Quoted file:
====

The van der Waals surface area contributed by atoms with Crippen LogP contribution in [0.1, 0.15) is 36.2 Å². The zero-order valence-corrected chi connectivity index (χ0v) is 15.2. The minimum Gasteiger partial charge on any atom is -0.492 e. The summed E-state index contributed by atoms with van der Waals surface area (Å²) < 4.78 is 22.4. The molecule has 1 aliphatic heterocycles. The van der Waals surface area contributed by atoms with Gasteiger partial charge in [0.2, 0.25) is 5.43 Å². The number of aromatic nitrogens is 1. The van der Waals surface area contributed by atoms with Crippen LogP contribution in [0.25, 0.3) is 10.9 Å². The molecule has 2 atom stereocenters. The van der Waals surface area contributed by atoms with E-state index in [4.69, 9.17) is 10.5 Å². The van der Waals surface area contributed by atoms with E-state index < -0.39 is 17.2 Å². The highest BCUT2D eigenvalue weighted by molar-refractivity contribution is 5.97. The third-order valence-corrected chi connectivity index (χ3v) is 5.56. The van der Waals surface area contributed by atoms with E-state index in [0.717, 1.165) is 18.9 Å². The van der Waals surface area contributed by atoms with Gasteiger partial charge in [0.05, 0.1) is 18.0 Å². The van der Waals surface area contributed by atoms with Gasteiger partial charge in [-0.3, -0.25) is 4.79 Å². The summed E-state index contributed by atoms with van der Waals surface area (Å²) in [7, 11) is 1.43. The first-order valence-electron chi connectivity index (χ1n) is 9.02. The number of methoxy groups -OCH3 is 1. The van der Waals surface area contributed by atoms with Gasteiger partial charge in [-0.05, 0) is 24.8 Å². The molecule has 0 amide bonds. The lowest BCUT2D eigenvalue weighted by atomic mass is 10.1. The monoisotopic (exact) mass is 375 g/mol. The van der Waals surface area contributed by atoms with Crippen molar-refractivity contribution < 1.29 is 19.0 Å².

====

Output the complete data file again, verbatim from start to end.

The van der Waals surface area contributed by atoms with Crippen LogP contribution in [0.1, 0.15) is 36.2 Å². The zero-order valence-corrected chi connectivity index (χ0v) is 15.2. The minimum Gasteiger partial charge on any atom is -0.492 e. The summed E-state index contributed by atoms with van der Waals surface area (Å²) < 4.78 is 22.4. The molecule has 1 aliphatic heterocycles. The van der Waals surface area contributed by atoms with Gasteiger partial charge in [0.2, 0.25) is 5.43 Å². The number of aromatic nitrogens is 1. The van der Waals surface area contributed by atoms with Crippen LogP contribution in [0.25, 0.3) is 10.9 Å². The molecule has 2 atom stereocenters. The van der Waals surface area contributed by atoms with E-state index in [4.69, 9.17) is 10.5 Å². The van der Waals surface area contributed by atoms with E-state index < -0.39 is 17.2 Å². The highest BCUT2D eigenvalue weighted by molar-refractivity contribution is 5.97. The third-order valence-corrected chi connectivity index (χ3v) is 5.56. The van der Waals surface area contributed by atoms with E-state index in [0.717, 1.165) is 18.9 Å². The van der Waals surface area contributed by atoms with Gasteiger partial charge in [0.05, 0.1) is 18.0 Å². The van der Waals surface area contributed by atoms with Gasteiger partial charge in [-0.3, -0.25) is 4.79 Å². The summed E-state index contributed by atoms with van der Waals surface area (Å²) in [7, 11) is 1.43. The first-order valence-electron chi connectivity index (χ1n) is 9.02. The number of methoxy groups -OCH3 is 1. The van der Waals surface area contributed by atoms with Gasteiger partial charge in [-0.05, 0) is 24.8 Å². The molecule has 0 amide bonds. The lowest BCUT2D eigenvalue weighted by atomic mass is 10.1. The monoisotopic (exact) mass is 375 g/mol. The van der Waals surface area contributed by atoms with Crippen molar-refractivity contribution < 1.29 is 19.0 Å².